In real life, Mitt's rico-suave Eastern governor, who happens to be a card-carrying member of a peculiar religion based somewhere out West, tries to infiltrate the inner sanctum of the Republican Party with equally disastrous results.
I understand Cady's desperate high school scheme to be liked. I don't understand Mitt's grown-up version.
He was supposed to be the White Horse, the Mormon politician finally able to take his faith mainstream and shatter the glass ceiling that seems to stop Latter-day Saints at the governor's office and U.S. Senate. Instead, he konked his perfectly coiffed head on the stained glass of the Bible Belt.
With Romney playing the good soldier by beating a quick retreat, Arizona Sen. John McCain has taken over the job of pandering to the Christian Right.
Of course, evangelicals' grasp on the Grand Old Party isn't the only reason for Mitt's withdrawal last week.
Voters doubted his authenticity. He seemed too slick, too quick to change his position based on the office he wanted. He was followed around by a man in a dolphin suit named Flip to the bitter end. Former Arkansas governor and would-be pastor-in-chief Mike Huckabee spoiled Iowa by luring away religious conservatives and upending Romney's yearlong strategy for victory. In desperation, he went negative, turning Huckabee and McCain into unlikely allies. And conservative talk jocks Laura Ingraham and Rush Limbaugh rode to his rescue too late.
Still, Romney's defeat has peeled back the layers of a lingering religious bigotry as virulent as anti-semitism and closeted as racism. A Wall Street Journal/NBC News poll in late January found that half of Americans said they would be "very uncomfortable" with a Mormon as president. That includes both Republicans and Democrats. But only Republicans have been voting for or against Romney up to this point.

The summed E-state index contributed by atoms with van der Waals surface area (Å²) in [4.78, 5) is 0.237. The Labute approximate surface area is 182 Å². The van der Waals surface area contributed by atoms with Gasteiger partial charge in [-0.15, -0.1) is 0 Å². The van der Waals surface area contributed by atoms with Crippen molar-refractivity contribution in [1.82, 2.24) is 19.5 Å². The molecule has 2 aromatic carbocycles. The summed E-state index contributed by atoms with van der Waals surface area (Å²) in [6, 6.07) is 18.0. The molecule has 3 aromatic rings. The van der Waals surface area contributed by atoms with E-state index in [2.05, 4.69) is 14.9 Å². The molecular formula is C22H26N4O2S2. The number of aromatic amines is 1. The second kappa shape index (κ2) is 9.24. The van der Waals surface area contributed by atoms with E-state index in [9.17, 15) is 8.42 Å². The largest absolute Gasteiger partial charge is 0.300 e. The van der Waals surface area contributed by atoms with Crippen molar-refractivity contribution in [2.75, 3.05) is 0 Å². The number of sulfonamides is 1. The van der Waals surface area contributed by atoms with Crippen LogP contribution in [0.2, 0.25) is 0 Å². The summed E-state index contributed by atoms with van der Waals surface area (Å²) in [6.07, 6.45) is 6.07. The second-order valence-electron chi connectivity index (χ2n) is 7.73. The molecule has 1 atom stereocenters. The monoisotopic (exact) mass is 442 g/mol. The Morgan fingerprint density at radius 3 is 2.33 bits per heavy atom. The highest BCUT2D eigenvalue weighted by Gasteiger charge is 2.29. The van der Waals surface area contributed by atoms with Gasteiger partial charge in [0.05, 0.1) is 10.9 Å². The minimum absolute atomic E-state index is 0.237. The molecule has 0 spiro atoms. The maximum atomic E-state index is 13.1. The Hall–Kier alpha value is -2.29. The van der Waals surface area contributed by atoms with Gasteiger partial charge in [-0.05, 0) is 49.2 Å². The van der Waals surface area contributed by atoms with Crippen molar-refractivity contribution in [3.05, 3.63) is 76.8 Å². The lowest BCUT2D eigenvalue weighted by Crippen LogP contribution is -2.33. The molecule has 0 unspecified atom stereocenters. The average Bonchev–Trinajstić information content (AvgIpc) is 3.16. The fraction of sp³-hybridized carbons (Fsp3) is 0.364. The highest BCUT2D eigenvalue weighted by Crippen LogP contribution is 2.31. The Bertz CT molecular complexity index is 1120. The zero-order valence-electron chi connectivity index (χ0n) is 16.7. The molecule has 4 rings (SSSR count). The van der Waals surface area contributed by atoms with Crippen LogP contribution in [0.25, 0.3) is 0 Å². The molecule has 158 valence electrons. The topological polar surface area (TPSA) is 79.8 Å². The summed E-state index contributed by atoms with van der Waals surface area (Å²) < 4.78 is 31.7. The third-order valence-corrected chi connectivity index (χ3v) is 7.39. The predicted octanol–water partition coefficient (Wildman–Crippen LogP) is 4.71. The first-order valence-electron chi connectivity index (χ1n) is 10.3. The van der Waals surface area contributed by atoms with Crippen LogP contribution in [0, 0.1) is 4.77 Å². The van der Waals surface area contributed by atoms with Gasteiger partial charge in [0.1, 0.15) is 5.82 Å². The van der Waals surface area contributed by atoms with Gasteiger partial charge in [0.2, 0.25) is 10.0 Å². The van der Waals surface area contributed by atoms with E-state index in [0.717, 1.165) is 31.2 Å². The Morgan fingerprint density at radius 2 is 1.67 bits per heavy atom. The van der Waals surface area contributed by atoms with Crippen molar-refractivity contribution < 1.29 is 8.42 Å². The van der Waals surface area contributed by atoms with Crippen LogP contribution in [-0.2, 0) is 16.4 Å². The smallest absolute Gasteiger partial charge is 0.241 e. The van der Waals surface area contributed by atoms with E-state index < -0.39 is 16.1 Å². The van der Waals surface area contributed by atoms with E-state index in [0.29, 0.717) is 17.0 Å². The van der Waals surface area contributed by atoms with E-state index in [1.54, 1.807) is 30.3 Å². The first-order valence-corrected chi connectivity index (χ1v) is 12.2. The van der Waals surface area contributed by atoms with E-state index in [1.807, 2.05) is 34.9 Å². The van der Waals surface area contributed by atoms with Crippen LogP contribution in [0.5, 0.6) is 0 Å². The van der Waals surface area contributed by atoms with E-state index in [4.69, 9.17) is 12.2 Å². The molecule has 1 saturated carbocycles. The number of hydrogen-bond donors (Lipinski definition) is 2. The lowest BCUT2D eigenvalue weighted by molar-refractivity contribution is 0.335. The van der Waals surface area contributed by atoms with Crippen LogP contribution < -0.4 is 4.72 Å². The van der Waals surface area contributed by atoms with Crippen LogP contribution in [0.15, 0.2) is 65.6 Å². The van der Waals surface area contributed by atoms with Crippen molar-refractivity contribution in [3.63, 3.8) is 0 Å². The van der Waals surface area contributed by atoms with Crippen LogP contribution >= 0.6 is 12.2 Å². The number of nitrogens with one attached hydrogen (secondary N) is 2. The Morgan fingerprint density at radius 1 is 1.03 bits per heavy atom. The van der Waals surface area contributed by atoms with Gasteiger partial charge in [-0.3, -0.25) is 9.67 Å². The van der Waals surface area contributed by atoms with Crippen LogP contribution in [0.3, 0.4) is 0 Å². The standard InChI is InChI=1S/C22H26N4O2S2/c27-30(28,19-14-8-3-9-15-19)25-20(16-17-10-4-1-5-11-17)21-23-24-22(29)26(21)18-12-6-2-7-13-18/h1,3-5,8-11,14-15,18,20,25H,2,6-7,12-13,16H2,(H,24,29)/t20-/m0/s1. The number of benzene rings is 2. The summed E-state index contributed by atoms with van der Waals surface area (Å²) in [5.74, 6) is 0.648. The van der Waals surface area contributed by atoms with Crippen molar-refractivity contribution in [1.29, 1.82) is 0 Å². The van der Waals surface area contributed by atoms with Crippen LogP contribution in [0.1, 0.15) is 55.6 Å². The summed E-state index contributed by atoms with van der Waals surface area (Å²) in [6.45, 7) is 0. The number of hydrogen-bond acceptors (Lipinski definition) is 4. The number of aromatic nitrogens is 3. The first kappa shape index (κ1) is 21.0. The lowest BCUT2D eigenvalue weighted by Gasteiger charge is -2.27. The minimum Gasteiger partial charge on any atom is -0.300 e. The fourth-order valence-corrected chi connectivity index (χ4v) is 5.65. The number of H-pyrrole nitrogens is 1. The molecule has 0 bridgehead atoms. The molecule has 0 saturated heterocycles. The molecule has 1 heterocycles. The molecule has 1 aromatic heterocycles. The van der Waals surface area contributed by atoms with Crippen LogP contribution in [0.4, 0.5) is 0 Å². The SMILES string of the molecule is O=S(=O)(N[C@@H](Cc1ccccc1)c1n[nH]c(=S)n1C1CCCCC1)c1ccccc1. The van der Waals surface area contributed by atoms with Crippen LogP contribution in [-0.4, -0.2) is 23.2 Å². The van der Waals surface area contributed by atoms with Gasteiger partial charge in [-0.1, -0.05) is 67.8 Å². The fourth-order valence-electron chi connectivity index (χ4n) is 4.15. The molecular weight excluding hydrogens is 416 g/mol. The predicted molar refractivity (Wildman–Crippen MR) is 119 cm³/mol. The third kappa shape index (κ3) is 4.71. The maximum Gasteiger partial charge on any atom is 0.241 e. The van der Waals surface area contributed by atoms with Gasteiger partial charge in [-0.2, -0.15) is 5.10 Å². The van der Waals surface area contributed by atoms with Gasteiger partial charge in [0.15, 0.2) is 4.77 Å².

Many evangelicals' disdain for Mormons goes deep. They try to keep it hidden. But Romney's run for the White House forced their prejudice into the daylight. Evangelicals' sly ugliness ranged from Huckabee's New York Times interview, when he used an "innocent voice" to throw out the not-completely-untrue statement that Mormons believe Jesus Christ and Satan were brothers, to the Westboro Baptist wingnuts' threat to protest outside LDS President Gordon B. Hinckley's funeral because, they said, Hinckley was too compassionate to gays. So, I'm wondering: Why do so many Mormons stick with a party whose most powerful modern wing comprises a bunch of religious bigots?
Some Utah Republicans seem to be waking up to the betrayal in their own party. A KSL/Deseret Morning News poll last week found many Romney faithful searching. Of those polled, 30 percent would vote for McCain, 25 percent for Barack Obama, 11 percent for Hillary Clinton and 22 percent were undecided. Just 2 percent said they would vote for Huckabee.
"We saw a nasty underside of some of the far-right Republicans," says Kirk Jowers, director of the University of Utah's Hinckley Institute of Politics and a Romney insider. "If Huckabee had gotten the nomination, they'd never have seen me again."
Democrats are hoping the 2008 campaign makes singed Mormon Republicans look again at the minority party.
"For many years, Mormons felt the Republican Party was closer to their views," says Richard Davis, Utah County Democratic Party Chairman and a Brigham Young University political science professor.
"What they see now is that an evangelical was using religion against a Mormon in a presidential campaign. We're in new territory here."
It might be too much to hope that Mormon Republicans will jump their party. In the end, many Mormons still see the Democrats as the party of gay marriage, abortion and tax-and-spend.
The sting of 2008 eventually will fade. Romney's timely exit - CNN conservative analyst William Bennett called it "noble" - sets him up to run again in 2012. And if he does, Romney and his Mormon following will try to crack the conservative clique all over again.
Call it "Mean Boys II."